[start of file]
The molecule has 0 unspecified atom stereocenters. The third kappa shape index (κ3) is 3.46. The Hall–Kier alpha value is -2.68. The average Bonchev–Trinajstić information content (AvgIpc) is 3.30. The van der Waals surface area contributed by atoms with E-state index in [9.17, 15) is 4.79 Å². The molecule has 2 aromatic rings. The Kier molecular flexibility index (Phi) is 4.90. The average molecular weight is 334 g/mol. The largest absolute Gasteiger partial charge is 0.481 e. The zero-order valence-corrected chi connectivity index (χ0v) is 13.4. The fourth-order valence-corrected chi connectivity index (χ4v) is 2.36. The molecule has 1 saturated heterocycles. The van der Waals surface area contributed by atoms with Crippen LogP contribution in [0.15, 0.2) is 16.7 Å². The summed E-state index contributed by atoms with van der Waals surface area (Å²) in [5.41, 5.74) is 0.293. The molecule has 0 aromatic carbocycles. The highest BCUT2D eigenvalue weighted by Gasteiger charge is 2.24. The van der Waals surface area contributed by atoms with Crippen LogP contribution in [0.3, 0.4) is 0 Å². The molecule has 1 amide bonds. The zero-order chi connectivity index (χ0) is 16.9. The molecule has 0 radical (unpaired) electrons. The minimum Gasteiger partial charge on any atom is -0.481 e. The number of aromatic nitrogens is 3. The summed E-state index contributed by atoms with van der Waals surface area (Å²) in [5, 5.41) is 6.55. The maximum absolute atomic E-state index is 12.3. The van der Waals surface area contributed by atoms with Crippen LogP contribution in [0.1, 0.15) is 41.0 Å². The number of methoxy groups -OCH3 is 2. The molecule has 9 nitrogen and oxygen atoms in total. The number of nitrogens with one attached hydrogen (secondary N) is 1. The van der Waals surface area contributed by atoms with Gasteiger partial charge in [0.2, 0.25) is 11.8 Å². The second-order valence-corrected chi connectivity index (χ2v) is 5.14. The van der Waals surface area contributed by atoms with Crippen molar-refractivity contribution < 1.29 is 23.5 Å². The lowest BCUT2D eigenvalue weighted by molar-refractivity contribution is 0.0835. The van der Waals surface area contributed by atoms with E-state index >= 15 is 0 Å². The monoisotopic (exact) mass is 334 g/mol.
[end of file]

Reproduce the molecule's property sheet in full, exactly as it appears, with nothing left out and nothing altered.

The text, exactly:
The molecule has 0 unspecified atom stereocenters. The third kappa shape index (κ3) is 3.46. The Hall–Kier alpha value is -2.68. The average Bonchev–Trinajstić information content (AvgIpc) is 3.30. The van der Waals surface area contributed by atoms with E-state index in [9.17, 15) is 4.79 Å². The molecule has 2 aromatic rings. The Kier molecular flexibility index (Phi) is 4.90. The average molecular weight is 334 g/mol. The largest absolute Gasteiger partial charge is 0.481 e. The zero-order valence-corrected chi connectivity index (χ0v) is 13.4. The fourth-order valence-corrected chi connectivity index (χ4v) is 2.36. The molecule has 1 saturated heterocycles. The van der Waals surface area contributed by atoms with Crippen LogP contribution in [0.15, 0.2) is 16.7 Å². The summed E-state index contributed by atoms with van der Waals surface area (Å²) in [5.41, 5.74) is 0.293. The molecule has 0 aromatic carbocycles. The highest BCUT2D eigenvalue weighted by Gasteiger charge is 2.24. The van der Waals surface area contributed by atoms with Crippen LogP contribution in [0.3, 0.4) is 0 Å². The molecule has 1 amide bonds. The zero-order chi connectivity index (χ0) is 16.9. The molecule has 0 radical (unpaired) electrons. The minimum Gasteiger partial charge on any atom is -0.481 e. The number of aromatic nitrogens is 3. The summed E-state index contributed by atoms with van der Waals surface area (Å²) in [5, 5.41) is 6.55. The maximum absolute atomic E-state index is 12.3. The van der Waals surface area contributed by atoms with Crippen LogP contribution in [0.1, 0.15) is 41.0 Å². The number of methoxy groups -OCH3 is 2. The molecule has 9 nitrogen and oxygen atoms in total. The number of nitrogens with one attached hydrogen (secondary N) is 1. The van der Waals surface area contributed by atoms with Gasteiger partial charge in [0.2, 0.25) is 11.8 Å². The second-order valence-corrected chi connectivity index (χ2v) is 5.14. The van der Waals surface area contributed by atoms with Crippen molar-refractivity contribution < 1.29 is 23.5 Å². The lowest BCUT2D eigenvalue weighted by molar-refractivity contribution is 0.0835. The van der Waals surface area contributed by atoms with E-state index >= 15 is 0 Å². The monoisotopic (exact) mass is 334 g/mol.